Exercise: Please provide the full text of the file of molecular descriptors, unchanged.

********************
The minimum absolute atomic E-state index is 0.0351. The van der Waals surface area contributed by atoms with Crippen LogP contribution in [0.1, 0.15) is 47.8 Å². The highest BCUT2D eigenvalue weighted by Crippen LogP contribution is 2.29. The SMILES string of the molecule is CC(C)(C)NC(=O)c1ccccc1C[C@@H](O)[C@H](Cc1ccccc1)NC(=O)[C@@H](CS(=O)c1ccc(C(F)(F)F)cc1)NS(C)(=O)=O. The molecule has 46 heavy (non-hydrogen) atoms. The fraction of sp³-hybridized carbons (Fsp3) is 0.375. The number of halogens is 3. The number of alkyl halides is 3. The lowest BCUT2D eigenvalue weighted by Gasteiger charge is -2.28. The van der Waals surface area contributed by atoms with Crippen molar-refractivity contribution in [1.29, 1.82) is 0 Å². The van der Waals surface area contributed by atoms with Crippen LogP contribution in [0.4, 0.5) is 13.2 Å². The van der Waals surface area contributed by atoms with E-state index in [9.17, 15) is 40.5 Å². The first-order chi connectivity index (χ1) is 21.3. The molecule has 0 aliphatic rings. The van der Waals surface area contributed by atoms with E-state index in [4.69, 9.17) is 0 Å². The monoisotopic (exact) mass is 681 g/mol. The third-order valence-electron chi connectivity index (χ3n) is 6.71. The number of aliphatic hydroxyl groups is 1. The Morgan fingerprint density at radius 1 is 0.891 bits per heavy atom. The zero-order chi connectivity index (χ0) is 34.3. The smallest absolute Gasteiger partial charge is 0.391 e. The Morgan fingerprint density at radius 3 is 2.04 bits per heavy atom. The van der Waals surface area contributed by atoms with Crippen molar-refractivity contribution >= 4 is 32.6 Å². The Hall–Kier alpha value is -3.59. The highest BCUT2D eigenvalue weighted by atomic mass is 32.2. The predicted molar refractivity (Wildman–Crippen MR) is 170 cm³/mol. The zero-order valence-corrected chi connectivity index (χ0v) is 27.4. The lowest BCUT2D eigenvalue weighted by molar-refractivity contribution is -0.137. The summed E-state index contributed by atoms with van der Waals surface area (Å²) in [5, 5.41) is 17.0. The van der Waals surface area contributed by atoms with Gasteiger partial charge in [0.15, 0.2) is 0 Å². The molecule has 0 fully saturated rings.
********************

The minimum absolute atomic E-state index is 0.0351. The van der Waals surface area contributed by atoms with Crippen LogP contribution in [0.1, 0.15) is 47.8 Å². The highest BCUT2D eigenvalue weighted by Crippen LogP contribution is 2.29. The SMILES string of the molecule is CC(C)(C)NC(=O)c1ccccc1C[C@@H](O)[C@H](Cc1ccccc1)NC(=O)[C@@H](CS(=O)c1ccc(C(F)(F)F)cc1)NS(C)(=O)=O. The molecule has 46 heavy (non-hydrogen) atoms. The fraction of sp³-hybridized carbons (Fsp3) is 0.375. The number of halogens is 3. The number of alkyl halides is 3. The lowest BCUT2D eigenvalue weighted by Gasteiger charge is -2.28. The van der Waals surface area contributed by atoms with Crippen molar-refractivity contribution in [1.29, 1.82) is 0 Å². The van der Waals surface area contributed by atoms with Crippen LogP contribution in [0.4, 0.5) is 13.2 Å². The van der Waals surface area contributed by atoms with E-state index in [9.17, 15) is 40.5 Å². The first-order chi connectivity index (χ1) is 21.3. The molecule has 0 aliphatic rings. The van der Waals surface area contributed by atoms with E-state index in [4.69, 9.17) is 0 Å². The monoisotopic (exact) mass is 681 g/mol. The third-order valence-electron chi connectivity index (χ3n) is 6.71. The number of aliphatic hydroxyl groups is 1. The Morgan fingerprint density at radius 1 is 0.891 bits per heavy atom. The zero-order chi connectivity index (χ0) is 34.3. The smallest absolute Gasteiger partial charge is 0.391 e. The Morgan fingerprint density at radius 3 is 2.04 bits per heavy atom. The van der Waals surface area contributed by atoms with Crippen molar-refractivity contribution >= 4 is 32.6 Å². The Hall–Kier alpha value is -3.59. The highest BCUT2D eigenvalue weighted by atomic mass is 32.2. The predicted molar refractivity (Wildman–Crippen MR) is 170 cm³/mol. The zero-order valence-corrected chi connectivity index (χ0v) is 27.4. The lowest BCUT2D eigenvalue weighted by molar-refractivity contribution is -0.137. The summed E-state index contributed by atoms with van der Waals surface area (Å²) in [5, 5.41) is 17.0. The van der Waals surface area contributed by atoms with Gasteiger partial charge in [0.15, 0.2) is 0 Å². The molecule has 0 fully saturated rings.